When Eric Adkins, president of Nationwide Truck Service, goes on vacation to Cancun, Mexico, he'll certainly be at peace sitting on the white beaches, watching the sunset and the waves.
Shop management software can be a valuable tool to bring your repair center into the 21st century. (Photo by Collective Data)
But he'll also have peace of mind knowing that his repair shop back in Louisville, Ky., is still productive, profitable, and operating at optimal levels even though he's in another country. With Pluss Corp.'s PTM shop management software, Adkins can monitor the shop's performance from anywhere, to see who's productive and who's slacking off back home. "I'm the type of guy that needs to see everything," Adkins says. "It gives me a lot more control and oversight."
Shop technicians have not always been known for being technologically savvy people. But software has become more user-friendly, and with a new slew of young talent coming in the door, you can't ignore the fact that technology is more critical than ever to help a shop run more efficiently and improve the bottom line - in the shop as well as in the back office.
In the shop, software solutions can provide more visibility and control over what technicians are doing, track the time a certain job takes, produce a more accurate billing estimate of parts and labor, more efficiently schedule jobs and work, and get the customer in and out of the shop as fast as possible.
Tracking your labor
When Adkins was shopping around for a software solution, he performed a study comparing the unbilled hours in the shop versus the billed hours. He found that there was a gap between the two, and that the shop was only billing for 70 percent of the work it was doing. Now using PTM, Adkins' shop is at 100 percent or better, and doesn't have to deal with that dead shop time.
This a result of Pluss' Shop Time Management offering, a touch-screen technology that accurately tracks all time for each technician by job function and immediately puts the time to the work order when the technician logs out. If the time for a job is out of line with what had been forecasted, it is instantly brought to the service writer's attention. This ensures that appropriate labor is billed to each and every job to optimize shop profits. Darryl Padgett, training consultant for Pluss, says the Shop Time Management can boost productivity by 10 percent to 30 percent.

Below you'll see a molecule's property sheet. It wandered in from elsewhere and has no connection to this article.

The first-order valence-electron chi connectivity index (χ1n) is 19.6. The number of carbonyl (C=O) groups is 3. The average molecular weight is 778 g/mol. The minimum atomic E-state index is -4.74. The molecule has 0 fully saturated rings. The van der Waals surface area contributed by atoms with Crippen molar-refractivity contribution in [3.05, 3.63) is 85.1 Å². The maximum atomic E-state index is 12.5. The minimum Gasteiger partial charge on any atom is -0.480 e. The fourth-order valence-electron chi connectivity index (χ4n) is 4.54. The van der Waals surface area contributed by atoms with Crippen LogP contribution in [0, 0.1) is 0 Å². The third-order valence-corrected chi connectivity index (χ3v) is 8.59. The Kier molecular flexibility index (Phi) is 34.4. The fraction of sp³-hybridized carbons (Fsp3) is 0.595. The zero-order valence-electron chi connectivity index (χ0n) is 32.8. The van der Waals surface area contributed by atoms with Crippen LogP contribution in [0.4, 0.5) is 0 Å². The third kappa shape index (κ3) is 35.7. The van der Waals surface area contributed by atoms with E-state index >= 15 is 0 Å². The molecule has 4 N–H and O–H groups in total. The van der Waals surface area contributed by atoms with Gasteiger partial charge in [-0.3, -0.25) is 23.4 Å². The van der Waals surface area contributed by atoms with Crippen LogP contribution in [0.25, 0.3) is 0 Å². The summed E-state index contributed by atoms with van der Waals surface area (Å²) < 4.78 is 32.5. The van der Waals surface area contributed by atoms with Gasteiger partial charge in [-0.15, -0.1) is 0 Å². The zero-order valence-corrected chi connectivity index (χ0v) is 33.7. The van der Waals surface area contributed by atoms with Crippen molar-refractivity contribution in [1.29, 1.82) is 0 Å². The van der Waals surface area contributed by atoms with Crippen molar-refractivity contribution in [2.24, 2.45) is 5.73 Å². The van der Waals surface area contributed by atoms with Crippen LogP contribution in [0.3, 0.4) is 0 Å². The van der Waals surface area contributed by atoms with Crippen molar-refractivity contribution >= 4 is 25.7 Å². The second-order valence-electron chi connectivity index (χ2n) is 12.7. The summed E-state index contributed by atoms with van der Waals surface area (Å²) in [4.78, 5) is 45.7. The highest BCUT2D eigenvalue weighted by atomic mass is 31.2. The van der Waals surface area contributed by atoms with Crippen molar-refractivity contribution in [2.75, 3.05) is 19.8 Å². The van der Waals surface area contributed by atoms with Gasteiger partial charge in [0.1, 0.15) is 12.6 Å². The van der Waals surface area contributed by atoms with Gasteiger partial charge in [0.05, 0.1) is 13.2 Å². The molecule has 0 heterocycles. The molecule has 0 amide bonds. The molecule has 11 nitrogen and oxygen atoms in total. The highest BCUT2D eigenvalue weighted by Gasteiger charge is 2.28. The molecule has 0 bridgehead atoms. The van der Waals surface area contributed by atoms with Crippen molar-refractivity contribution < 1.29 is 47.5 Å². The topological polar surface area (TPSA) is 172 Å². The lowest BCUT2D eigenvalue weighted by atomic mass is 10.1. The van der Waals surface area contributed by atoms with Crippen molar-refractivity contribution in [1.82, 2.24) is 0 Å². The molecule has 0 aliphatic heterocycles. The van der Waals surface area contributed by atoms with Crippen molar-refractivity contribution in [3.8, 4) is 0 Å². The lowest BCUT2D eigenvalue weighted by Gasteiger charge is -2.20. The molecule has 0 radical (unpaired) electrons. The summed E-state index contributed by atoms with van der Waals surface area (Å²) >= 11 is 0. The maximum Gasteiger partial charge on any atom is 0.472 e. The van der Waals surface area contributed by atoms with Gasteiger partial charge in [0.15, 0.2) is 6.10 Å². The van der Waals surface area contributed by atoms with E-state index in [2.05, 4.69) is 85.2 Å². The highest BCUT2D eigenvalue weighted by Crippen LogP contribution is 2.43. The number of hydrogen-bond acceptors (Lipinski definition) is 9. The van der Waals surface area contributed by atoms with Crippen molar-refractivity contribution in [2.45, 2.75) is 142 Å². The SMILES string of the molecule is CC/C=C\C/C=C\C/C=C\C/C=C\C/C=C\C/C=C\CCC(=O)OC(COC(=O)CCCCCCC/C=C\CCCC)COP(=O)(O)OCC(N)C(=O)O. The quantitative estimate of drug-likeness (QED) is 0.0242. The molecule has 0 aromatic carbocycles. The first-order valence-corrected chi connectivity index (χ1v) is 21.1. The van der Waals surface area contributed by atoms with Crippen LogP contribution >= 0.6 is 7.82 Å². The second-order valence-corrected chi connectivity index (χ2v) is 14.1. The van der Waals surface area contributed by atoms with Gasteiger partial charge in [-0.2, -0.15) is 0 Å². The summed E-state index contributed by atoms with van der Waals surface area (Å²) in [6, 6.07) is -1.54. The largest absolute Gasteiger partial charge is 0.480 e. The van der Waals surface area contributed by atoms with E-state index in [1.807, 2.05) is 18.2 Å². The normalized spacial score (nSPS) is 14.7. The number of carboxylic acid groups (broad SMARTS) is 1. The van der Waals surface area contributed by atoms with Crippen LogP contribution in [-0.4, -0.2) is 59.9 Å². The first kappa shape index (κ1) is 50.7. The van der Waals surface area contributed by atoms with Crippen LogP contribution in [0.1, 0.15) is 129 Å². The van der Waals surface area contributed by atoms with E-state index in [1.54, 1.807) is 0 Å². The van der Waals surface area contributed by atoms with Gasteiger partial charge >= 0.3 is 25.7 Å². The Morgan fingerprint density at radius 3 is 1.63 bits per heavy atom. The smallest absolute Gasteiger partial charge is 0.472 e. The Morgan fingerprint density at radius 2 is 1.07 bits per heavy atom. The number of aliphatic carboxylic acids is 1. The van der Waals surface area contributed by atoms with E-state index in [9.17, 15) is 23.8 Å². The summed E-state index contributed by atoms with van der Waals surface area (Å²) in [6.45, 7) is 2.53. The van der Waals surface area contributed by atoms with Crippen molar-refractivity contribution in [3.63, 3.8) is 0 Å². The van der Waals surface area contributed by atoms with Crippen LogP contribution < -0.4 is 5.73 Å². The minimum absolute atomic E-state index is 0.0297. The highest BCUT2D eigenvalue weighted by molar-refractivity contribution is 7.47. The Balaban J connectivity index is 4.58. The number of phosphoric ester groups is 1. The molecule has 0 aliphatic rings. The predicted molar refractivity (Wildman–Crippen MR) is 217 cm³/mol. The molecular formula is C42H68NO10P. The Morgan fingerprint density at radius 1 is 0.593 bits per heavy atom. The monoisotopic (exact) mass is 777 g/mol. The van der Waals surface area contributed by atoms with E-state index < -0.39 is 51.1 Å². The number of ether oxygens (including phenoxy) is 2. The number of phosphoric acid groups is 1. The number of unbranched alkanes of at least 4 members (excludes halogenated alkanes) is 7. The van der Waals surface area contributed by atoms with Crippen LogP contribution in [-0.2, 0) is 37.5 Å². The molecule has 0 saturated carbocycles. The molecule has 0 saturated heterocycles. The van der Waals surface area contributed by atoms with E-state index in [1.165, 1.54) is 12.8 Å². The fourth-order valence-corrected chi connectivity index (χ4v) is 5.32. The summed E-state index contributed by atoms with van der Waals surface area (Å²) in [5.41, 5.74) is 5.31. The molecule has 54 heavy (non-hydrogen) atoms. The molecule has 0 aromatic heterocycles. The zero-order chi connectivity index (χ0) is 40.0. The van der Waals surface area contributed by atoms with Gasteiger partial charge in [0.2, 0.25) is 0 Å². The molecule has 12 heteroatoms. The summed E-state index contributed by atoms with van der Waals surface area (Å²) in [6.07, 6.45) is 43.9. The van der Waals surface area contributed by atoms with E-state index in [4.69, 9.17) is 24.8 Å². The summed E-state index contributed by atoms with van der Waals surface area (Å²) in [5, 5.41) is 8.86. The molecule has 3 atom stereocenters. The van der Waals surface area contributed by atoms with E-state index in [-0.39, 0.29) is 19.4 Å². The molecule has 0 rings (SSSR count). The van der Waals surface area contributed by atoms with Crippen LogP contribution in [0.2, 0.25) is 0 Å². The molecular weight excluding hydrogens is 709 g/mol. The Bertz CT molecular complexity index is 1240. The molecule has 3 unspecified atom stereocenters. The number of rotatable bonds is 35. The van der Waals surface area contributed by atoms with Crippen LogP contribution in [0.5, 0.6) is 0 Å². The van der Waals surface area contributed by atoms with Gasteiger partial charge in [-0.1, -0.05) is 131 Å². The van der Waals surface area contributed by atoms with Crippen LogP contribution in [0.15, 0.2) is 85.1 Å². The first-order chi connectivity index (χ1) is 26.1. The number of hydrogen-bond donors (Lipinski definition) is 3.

In the shop, labor is the most valuable commodity, says Carroll "Scooby" Barbre, product architect of Karmak's ProfitMaster Service Management software. There's a lot of money tied up in it, as it has the highest ongoing and moving inventory value, he says. Through Karmak's Service Management module, technicians can clock onto a job and off the previous job at the same time. Labor hours are added immediately to the open repair order.
Florida-based AutoPower offers a shop monitoring display, which gives everyone in the shop visibility into the current jobs, as well as the parts and labor hours attached to them. The screen allows for a comparison between what's been posted and the original estimate of labor and parts given to the customer.
According to Michael Mallory, president of AutoPower, the screen turns different colors depending on whether a job is going over on the billing or not. Against the backdrop of a pale yellow screen, a job turns red if it's going over on billing, while text in black indicates everything's normal. This allows a shop to fix inconsistencies or alert the customer to gaps in billing, before a customer gets upset when they have to shell out more money than expected.
The overall goal of a shop is to bill its services properly and accurately, Mallory says. You won't be paid for parts and labor used unless it's in the estimate. "Labor in the shop should be a revenue center, not a cost center," he says.